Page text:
Weighing Pluses and Minuses of Using Bus or Air
“Take the bus and leave the driving to us.” This legendary, and hugely successful, advertising slogan for Greyhound was aimed at a popular travel choice for millions of Americans.
For decades, taking a bus trip between U.S. cities was a major mode of transportation. For many of us, it still is.
On the surface the statistics seem impressive. Last year an estimated 362 million people traveled more than 1 billion miles on the 25,000 buses running in the United States.
However, only 148 million of those riders were on regularly scheduled intercity bus routes.
Scheduled intercity bus travel has been declining since 1945 with two notable exceptions: 1973-74 and 1979-80 (both national gas shortage periods).
In some cases it’s been easy to discover the reasons for this. One major factor, of course, is airline deregulation and increased air fare competition.
Not a Great Deal
“If you want to compare bus to airline travel,” says Roger Rydell, vice president of Trailways Bus System, “it is certainly not quicker or more comfortable with more amenities. It is purely a price comparison.”
But those favorable comparisons have become few and far between. For example, you can travel round trip from Los Angeles to New York on PeoplExpress for $298 and on Trailways for only $198.
But if you want to travel from Denver to Chicago the lowest bus fare is still $198 on Trailways. That’s not a great deal, because United Airlines offers the same fare. Fares on the Dallas to Atlanta run are $186.20 on Greyhound and $178 on United. And the short round trip between Los Angeles and San Jose can be as low as $58 in the air. It’s $72.20 on Greyhound.
“We tried reducing our fares to compete,” says Terry Underwood, vice president of marketing for Greyhound Bus Lines Inc. “It only worked in rare situations. If you have a choice between a nine-hour bus ride versus an hour and a half plane ride, the fare really won’t matter.”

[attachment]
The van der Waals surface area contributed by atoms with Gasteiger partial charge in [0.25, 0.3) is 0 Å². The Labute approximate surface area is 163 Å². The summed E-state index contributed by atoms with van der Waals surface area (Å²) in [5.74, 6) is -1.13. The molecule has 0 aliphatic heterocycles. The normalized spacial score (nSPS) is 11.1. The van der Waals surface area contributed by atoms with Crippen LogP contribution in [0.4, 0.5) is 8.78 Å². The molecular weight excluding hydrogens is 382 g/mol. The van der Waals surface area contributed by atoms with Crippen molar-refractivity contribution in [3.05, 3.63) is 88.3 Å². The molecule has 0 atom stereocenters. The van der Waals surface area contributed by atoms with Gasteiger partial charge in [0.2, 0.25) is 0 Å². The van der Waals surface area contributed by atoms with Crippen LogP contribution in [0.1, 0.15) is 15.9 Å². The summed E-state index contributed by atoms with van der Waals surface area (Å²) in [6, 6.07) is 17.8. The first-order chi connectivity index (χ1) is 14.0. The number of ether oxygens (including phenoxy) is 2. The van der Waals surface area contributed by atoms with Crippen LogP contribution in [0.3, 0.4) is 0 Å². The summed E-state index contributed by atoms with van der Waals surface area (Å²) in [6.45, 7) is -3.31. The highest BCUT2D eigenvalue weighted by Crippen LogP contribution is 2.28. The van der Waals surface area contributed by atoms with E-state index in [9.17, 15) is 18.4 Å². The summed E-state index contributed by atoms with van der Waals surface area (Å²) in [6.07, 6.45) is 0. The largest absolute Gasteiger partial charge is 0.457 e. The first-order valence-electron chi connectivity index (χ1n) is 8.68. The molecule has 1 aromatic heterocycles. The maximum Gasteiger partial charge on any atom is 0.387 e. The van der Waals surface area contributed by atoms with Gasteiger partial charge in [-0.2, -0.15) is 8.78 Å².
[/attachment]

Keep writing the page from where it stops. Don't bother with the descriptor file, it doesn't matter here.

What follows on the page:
“The airlines aren’t the primary reason,” says Underwood. “The car is. Ten million new cars were bought last year, and when people buy things they tend to use them.
“The VFR--visiting friends and relatives--and vacation traveler numbers have suffered,” Underwood adds. “We’re watching the long-haul traffic disappear.”
Contributing to that disappearance was deregulation in the bus industry. Since 1935 the Interstate Commerce Commission and other state commissions had tightly controlled the number of bus companies, the routes they could run and their fare structures.
A Dramatic Increase
But after bus deregulation in 1982 the number of bus companies operating in the United States increased dramatically. More than 1,750 began operating in 1984. Many mom and pop bus companies were formed, and most of them offered trips between small towns vacated by major airlines (ironically, as a result of airline deregulation).
Before deregulation the major bus companies were required to continue many unpopular routes. Now much of that service is being discontinued, or being severely curtailed.
“We are in the process of downsizing the company as ridership declines,” says Herb Doherty, a spokesman for Greyhound. “We can’t keep routes running that are losing money. If we step out, a small company will probably step in.”